Portrait n°9: Fabienne Anthes

Please introduce yourself.

My name is Fabienne Anthes, I am 34 years old and I come from Ludwigshafen am Rhein, a town in South-West Germany not that far from Alsace. I currently work as a graphic designer and layout designer for the German tattoo magazine TätowierMagazin. Originally I studied visual communication with a focus on illustration and book design. I am also very lucky that I have been connected to the underground comics scene for more than twelve years now. I used to work for a comic festival in Switzerland and I still do freelance jobs for two publishing houses several times a year. This way I can keep myself updated with the comics scene.

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I also work freelance for an animation festival once a year, so over the last three years I started getting more and more interested by animation, which is to me a complementary art form. Although my biggest passion has always been music as my parents were involved in bands and therefore I grew up with Rock, Blues and Jazz. My taste in music is very broad but if I had to choose a favourite style I would say progressive Death Metal because I feel connected to the metal scene in an idealistic way. I just love to go to gigs and festivals and to feel the energy of bands playing live and the response of the crowd.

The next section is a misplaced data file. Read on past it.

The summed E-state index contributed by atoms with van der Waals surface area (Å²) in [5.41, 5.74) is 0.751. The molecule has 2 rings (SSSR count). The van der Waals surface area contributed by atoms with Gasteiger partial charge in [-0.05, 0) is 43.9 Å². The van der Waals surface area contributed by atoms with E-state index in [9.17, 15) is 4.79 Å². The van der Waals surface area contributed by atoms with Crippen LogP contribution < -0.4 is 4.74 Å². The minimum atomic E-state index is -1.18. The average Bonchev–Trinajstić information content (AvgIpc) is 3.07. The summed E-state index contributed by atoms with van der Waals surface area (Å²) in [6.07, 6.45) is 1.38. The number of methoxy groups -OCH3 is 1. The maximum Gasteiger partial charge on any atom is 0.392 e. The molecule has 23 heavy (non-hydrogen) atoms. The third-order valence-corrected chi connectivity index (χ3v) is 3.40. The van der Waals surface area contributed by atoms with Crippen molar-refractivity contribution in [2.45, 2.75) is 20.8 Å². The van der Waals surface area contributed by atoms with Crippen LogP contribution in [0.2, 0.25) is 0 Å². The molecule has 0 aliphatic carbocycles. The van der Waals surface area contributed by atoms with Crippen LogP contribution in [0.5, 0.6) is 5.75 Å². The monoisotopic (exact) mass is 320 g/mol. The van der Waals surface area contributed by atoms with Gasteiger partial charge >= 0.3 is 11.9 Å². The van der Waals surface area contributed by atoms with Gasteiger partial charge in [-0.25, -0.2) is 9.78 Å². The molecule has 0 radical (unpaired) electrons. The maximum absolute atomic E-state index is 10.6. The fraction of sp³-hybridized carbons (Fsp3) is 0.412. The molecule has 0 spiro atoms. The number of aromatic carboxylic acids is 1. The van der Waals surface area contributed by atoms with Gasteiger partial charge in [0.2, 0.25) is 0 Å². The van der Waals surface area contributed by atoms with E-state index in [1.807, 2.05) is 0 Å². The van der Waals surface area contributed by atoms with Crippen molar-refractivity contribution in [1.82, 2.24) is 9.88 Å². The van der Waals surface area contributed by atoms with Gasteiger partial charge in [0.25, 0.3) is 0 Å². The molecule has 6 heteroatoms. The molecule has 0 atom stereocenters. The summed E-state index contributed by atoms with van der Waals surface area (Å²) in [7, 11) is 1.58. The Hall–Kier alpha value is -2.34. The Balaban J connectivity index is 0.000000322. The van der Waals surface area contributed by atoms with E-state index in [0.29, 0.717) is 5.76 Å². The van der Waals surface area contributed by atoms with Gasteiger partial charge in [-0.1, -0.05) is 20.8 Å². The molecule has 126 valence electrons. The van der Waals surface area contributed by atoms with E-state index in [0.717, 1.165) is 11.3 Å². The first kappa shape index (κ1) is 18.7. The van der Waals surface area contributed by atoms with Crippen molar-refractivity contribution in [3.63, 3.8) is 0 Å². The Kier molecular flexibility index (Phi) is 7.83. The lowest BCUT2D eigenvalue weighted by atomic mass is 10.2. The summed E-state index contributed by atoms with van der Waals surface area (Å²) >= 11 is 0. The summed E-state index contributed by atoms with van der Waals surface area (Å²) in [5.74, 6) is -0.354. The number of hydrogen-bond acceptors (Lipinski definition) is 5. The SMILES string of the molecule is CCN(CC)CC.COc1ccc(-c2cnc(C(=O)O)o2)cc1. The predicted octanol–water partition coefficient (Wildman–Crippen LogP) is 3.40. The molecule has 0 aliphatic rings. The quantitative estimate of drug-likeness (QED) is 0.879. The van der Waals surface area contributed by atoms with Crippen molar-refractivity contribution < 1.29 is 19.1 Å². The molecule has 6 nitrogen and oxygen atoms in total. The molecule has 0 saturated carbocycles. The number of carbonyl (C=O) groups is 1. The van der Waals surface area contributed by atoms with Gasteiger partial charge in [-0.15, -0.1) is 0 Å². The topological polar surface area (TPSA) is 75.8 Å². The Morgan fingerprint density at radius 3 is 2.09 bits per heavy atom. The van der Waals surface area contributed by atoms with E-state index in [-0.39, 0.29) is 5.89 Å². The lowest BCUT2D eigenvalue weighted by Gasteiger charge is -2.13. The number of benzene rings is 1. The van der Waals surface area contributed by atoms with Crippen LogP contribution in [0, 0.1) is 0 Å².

© CŽline Aieta

Tell me a little more about how you got into comics?